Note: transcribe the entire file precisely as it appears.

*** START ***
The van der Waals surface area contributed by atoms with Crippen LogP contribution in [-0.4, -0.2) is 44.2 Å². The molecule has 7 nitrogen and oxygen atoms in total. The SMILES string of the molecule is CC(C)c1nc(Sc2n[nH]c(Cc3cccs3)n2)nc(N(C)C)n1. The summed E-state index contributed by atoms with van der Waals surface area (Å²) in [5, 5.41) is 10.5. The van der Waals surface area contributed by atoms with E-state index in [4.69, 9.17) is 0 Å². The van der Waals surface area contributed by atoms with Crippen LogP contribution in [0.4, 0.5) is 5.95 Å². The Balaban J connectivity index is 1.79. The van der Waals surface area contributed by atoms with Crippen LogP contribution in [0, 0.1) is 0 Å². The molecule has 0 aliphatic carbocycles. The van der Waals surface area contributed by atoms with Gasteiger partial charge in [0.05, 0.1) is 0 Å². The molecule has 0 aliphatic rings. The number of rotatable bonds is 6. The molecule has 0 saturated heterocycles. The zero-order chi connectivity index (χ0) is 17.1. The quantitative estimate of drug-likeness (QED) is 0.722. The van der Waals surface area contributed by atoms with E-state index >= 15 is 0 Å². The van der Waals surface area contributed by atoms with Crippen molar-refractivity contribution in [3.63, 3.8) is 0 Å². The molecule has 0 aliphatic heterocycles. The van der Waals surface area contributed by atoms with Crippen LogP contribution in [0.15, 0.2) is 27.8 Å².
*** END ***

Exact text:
The van der Waals surface area contributed by atoms with Crippen LogP contribution in [-0.4, -0.2) is 44.2 Å². The molecule has 7 nitrogen and oxygen atoms in total. The SMILES string of the molecule is CC(C)c1nc(Sc2n[nH]c(Cc3cccs3)n2)nc(N(C)C)n1. The summed E-state index contributed by atoms with van der Waals surface area (Å²) in [5, 5.41) is 10.5. The van der Waals surface area contributed by atoms with E-state index in [4.69, 9.17) is 0 Å². The van der Waals surface area contributed by atoms with Crippen LogP contribution in [0.4, 0.5) is 5.95 Å². The Balaban J connectivity index is 1.79. The van der Waals surface area contributed by atoms with Crippen LogP contribution in [0, 0.1) is 0 Å². The molecule has 0 aliphatic carbocycles. The van der Waals surface area contributed by atoms with Gasteiger partial charge in [0.05, 0.1) is 0 Å². The molecule has 0 aliphatic rings. The number of rotatable bonds is 6. The molecule has 0 saturated heterocycles. The zero-order chi connectivity index (χ0) is 17.1. The quantitative estimate of drug-likeness (QED) is 0.722. The van der Waals surface area contributed by atoms with E-state index >= 15 is 0 Å². The van der Waals surface area contributed by atoms with Crippen molar-refractivity contribution in [3.63, 3.8) is 0 Å². The molecule has 0 aliphatic heterocycles. The van der Waals surface area contributed by atoms with Crippen LogP contribution in [0.15, 0.2) is 27.8 Å².